On-line version ISSN 2078-5135
Print version ISSN 0256-9574
SAMJ, S. Afr. med. j. vol.100 n.7 Cape Town Jul. 2010
Reversible nephrotic syndrome secondary to pulmonary hydatid disease
Tahar Gargah; Rim Goucha-Louzir; Youssef Gharbi; Rachid Mohamed Lakhoua
Most patients with pulmonary hydatidosis are children. The disease may be asymptomatic or revealed by unusual events such as a glomerulopathy.1
An 8-year-old boy from a rural part of Tunisia presented with generalised oedema and macroscopic haematuria. There was no familial history of renal disease. He had a normal blood pressure (100/60 mmHg), and a pleural effusion was detected. Urinalysis showed nephrotic range proteinuria (375 mg/kg/d) and microscopic haematuria. His serum total protein concentration was 40 g/l and his serum albumin was 10 g/l. Renal biopsy showed capillary wall thickening and duplication, and mesangial cell proliferation in the glomeruli, characteristic of mesangiocapillary glomerulonephritis. Renal and abdominal ultrasound images showed increased echogenicity of the kidneys and mild ascites. Radiology revealed three large pulmonary hydatid cysts (Figs 1 and 2). The largest cyst occupied the entire right upper lobe and compressed the superior vena cava. Hydatid disease was confirmed by a strongly positive serum enzyme-linked immunosorbent assay (ELISA) for echinococcus.
The patient was treated with high protein intake, dipyramidol and captopril; both right lung cysts were resected, followed by the left pulmonary cyst 4 weeks later. Hydatid cyst was confirmed histopathologically. He recovered well, the serum ELISA for echinococcus became negative, and follow-up urine examination and thoracic computerised tomography were normal 6 months after surgery, confirming good renal recovery and absence of pulmonary hydatid disease.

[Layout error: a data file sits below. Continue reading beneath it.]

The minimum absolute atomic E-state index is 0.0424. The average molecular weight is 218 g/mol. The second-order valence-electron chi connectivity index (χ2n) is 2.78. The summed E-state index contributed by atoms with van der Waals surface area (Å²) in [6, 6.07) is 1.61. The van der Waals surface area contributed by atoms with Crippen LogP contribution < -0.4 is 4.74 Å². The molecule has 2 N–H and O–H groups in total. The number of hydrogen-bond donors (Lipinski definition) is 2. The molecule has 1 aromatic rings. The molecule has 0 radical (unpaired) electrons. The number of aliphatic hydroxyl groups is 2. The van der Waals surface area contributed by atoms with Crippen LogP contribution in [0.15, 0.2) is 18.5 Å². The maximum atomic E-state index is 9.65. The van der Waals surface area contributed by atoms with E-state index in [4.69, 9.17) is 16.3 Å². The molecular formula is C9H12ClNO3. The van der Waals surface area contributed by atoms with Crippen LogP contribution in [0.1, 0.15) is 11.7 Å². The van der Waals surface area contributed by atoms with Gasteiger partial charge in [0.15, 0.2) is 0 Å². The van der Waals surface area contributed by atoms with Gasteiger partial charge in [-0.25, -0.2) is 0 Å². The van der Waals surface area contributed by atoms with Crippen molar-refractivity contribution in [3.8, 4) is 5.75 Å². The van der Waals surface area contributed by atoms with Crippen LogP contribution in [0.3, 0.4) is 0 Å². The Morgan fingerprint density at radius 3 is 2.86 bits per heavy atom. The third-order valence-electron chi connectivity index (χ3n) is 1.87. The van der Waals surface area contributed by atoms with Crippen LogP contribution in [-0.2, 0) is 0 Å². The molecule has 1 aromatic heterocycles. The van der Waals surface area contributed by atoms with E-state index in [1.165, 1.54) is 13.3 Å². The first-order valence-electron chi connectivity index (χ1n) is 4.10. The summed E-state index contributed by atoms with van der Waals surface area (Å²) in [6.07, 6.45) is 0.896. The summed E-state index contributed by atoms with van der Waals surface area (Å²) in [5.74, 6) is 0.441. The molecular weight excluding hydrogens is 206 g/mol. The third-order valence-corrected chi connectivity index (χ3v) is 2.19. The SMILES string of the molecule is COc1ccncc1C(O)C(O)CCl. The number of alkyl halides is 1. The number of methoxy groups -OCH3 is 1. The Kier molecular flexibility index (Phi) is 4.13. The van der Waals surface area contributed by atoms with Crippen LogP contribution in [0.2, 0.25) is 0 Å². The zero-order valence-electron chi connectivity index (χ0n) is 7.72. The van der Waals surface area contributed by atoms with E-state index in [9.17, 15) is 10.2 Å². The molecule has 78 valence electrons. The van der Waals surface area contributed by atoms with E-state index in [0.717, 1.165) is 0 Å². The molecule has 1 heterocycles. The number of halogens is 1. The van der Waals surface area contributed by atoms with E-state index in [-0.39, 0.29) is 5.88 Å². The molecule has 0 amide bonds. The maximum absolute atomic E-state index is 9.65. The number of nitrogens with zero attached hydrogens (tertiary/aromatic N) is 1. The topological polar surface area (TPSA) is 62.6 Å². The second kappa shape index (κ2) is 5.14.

Renal involvement during hydatid disease is well recognised.1 The most common manifestation is proteinuria, with or without nephrotic syndrome. Several histopathological types have been demonstrated.1-3 The pathogenesis of glomerular disease in patients with hydatid disease is not well understood, with most supporting an immune complex-mediated mechanism. Echinococcal antigen and corresponding antibody in the glomeruli have been demonstrated by immunoperoxidase studies.4 The site of the hydatid cyst appears to be crucial in the development of glomerular damage, since all reported cases are of either hepatic or pulmonary location. However, this deduction may be unfounded as hydatids occur most frequently in these locations.
Renal involvement during hydatid disease is not confined to the glomeruli. A case of predominantly chronic tubulo-interstitial nephritis with mesangioproliferative glomerulonephritis in a patient with hepatic hydatid cyst which responded to cyst resection was reported.5 In our patient, the lesions were confined to the glomeruli which have the typical features of a mesangiocapillary glomerulonephritis. Most cases of glomerular lesions associated with hydatid disease, including ours, are reversible by medical or surgical treatment of the hydatid;3 this demonstrates the causal relationship between hydatid disease and glomerulopathy. Our observation is believed to be the first in a child in the first decade, with renal histological confirmation.
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Tahar Gargah, Rim Goucha-Louzir and Rachid Mohamed Lakhoua are based at the Charles Nicolle Hospital in Tunis, Tunisia, and Youssef Gharbi in the Department of Paediatric Surgery at the Habib Thameur Hospital in Tunis.
Corresponding author: Tahar Gargah (email@example.com)